Whilst not all of our group wanted to visit the museum, Wandering Beeb sold it to me on the chance to see a real life space shuttle. Not something you do everyday, I was quite happy to give up a couple of hours of mooching about New York to visit the Intrepid Sea, Air and Space Museum, located on the Hudson River in the Hell’s Kitchen area of Manhattan.

Aircraft Carrier Intrepid served in World War Two, the Cold War and the Vietnam War and is now a floating museum, telling the stories of the crew and the histories of the wars in which it served. It’s a huge museum site, complete with a submarine, space pavilion and Concord. A must for any transport, history or space geeks. I’ll let you guess which ones we are!


Heading on to the deck of Intrepid, the sheer scale was incredible- a number of restored airplanes were on display alongside gun battlements and yet there still felt like there was enough room to fit a good couple of football pitches down the middle. The planes really gave a sense of scale and proportion, making us feel like tiny ants on the flight deck.



A restored third deck gave a really good insight into daily life on Intrepid, with narrow quarters and a uniform grey covering everything, it was difficult to see how the people serving on the ship didn’t experience claustrophobia much more frequently. The contrast between the compressed lower quarters and the wide open spaces of the flight deck were huge.

Growler, the Guided Missile Submarine took us through a tour of the crews area, the torpedo room and the control room. It was hard to reconcile what must have been fast paced, pressured and crowded activity in the submarine during active duty with the calm and quiet museum experience of today.


We spent a serious amount of time walking through the various exhibits, taking loads of photographs and everywhere you looked, there was something new to see or a story to hear. The exhibits really gave a sense of people’s lives serving on Intrepid in a way that other museums sometimes fail to do. The human element was front and centre and this made it much more relatable. I spent most of the visit trying to soak up as many facts and stories as I could so that I could share them with my dad when I got home. It was the kind of place that I thought he would love.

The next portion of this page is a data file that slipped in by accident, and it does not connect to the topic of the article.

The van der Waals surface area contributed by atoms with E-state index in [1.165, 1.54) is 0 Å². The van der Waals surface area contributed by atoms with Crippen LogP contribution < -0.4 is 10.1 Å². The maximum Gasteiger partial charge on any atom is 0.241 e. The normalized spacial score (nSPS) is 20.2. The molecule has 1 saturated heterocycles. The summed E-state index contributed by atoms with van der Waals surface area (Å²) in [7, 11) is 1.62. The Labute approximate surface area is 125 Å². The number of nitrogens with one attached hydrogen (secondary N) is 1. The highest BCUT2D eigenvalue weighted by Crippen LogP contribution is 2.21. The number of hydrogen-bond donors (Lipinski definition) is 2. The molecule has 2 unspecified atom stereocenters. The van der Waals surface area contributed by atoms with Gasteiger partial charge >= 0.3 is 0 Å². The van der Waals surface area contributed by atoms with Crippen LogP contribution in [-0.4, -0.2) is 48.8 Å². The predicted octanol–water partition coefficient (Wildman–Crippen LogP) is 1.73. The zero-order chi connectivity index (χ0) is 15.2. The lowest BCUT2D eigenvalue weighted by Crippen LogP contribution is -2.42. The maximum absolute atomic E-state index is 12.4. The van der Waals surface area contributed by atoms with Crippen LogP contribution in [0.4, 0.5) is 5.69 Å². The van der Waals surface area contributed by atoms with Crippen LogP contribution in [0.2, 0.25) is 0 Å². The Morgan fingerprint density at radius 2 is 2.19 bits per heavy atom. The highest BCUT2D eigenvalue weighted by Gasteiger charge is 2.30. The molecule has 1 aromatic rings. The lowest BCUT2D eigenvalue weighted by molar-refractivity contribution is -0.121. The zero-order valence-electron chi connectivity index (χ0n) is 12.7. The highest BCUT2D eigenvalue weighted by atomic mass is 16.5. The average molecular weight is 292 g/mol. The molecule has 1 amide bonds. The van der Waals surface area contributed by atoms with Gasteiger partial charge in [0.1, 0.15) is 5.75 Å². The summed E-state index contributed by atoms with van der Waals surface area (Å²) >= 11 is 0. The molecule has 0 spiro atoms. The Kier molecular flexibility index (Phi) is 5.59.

The highlight of the visit was absolutely the Space Deck. Entering the pavilion, we were surrounded by the voices of pilots and mission control. These were actual recordings of their conversations, giving us a real sense of their experiences. The centrepiece of the Space Deck was Enterprise, a shuttle which was part of the NASA Space Shuttle Programme, carrying out test flights outside of the Earth’s atmosphere. There was a real sense of excitement in the room and the surrounding exhibits told a clear story of the development, experiences and history of the Shuttle.


Visiting the Intrepid Museum was a great way of understanding more about history, life on Intrepid and the developments that have take place to progress our journey into space through NASA and the Space Shuttle programme. It was a perfect way to spend a couple of hours and we can truthfully say that have been in the same room as Enterprise, gaining us a couple of extra geek points in any space related conversations!